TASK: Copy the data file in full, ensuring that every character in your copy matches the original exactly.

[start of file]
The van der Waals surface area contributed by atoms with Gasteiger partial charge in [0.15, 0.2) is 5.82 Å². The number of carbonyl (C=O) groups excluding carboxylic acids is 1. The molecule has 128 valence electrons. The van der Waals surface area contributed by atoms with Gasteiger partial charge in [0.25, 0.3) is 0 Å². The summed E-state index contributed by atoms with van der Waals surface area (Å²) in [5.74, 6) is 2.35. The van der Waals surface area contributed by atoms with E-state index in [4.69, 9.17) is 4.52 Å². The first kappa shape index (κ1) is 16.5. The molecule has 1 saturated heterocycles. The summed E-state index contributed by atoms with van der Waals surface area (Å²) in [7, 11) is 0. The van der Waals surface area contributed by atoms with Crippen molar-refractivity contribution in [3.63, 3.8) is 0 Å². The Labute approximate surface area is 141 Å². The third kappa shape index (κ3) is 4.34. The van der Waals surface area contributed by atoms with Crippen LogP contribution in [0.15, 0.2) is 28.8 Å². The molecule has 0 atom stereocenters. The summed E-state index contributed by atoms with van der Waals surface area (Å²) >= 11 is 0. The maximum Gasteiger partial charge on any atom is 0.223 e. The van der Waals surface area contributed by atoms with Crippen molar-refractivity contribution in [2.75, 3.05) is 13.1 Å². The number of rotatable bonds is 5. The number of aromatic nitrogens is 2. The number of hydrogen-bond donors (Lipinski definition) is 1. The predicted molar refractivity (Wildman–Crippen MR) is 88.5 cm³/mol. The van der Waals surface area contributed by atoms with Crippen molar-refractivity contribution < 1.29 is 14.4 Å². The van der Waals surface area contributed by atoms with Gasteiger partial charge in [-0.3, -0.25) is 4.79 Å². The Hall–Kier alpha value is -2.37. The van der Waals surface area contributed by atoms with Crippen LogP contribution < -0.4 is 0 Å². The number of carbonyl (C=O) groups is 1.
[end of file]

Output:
The van der Waals surface area contributed by atoms with Gasteiger partial charge in [0.15, 0.2) is 5.82 Å². The number of carbonyl (C=O) groups excluding carboxylic acids is 1. The molecule has 128 valence electrons. The van der Waals surface area contributed by atoms with Gasteiger partial charge in [0.25, 0.3) is 0 Å². The summed E-state index contributed by atoms with van der Waals surface area (Å²) in [5.74, 6) is 2.35. The van der Waals surface area contributed by atoms with E-state index in [4.69, 9.17) is 4.52 Å². The first kappa shape index (κ1) is 16.5. The molecule has 1 saturated heterocycles. The summed E-state index contributed by atoms with van der Waals surface area (Å²) in [7, 11) is 0. The van der Waals surface area contributed by atoms with Crippen molar-refractivity contribution in [3.63, 3.8) is 0 Å². The Labute approximate surface area is 141 Å². The third kappa shape index (κ3) is 4.34. The van der Waals surface area contributed by atoms with Crippen LogP contribution in [0.15, 0.2) is 28.8 Å². The molecule has 0 atom stereocenters. The summed E-state index contributed by atoms with van der Waals surface area (Å²) >= 11 is 0. The maximum Gasteiger partial charge on any atom is 0.223 e. The van der Waals surface area contributed by atoms with Crippen molar-refractivity contribution in [2.75, 3.05) is 13.1 Å². The number of rotatable bonds is 5. The number of aromatic nitrogens is 2. The number of hydrogen-bond donors (Lipinski definition) is 1. The predicted molar refractivity (Wildman–Crippen MR) is 88.5 cm³/mol. The van der Waals surface area contributed by atoms with Crippen molar-refractivity contribution < 1.29 is 14.4 Å². The van der Waals surface area contributed by atoms with Gasteiger partial charge in [-0.3, -0.25) is 4.79 Å². The Hall–Kier alpha value is -2.37. The van der Waals surface area contributed by atoms with Crippen LogP contribution < -0.4 is 0 Å². The number of carbonyl (C=O) groups is 1.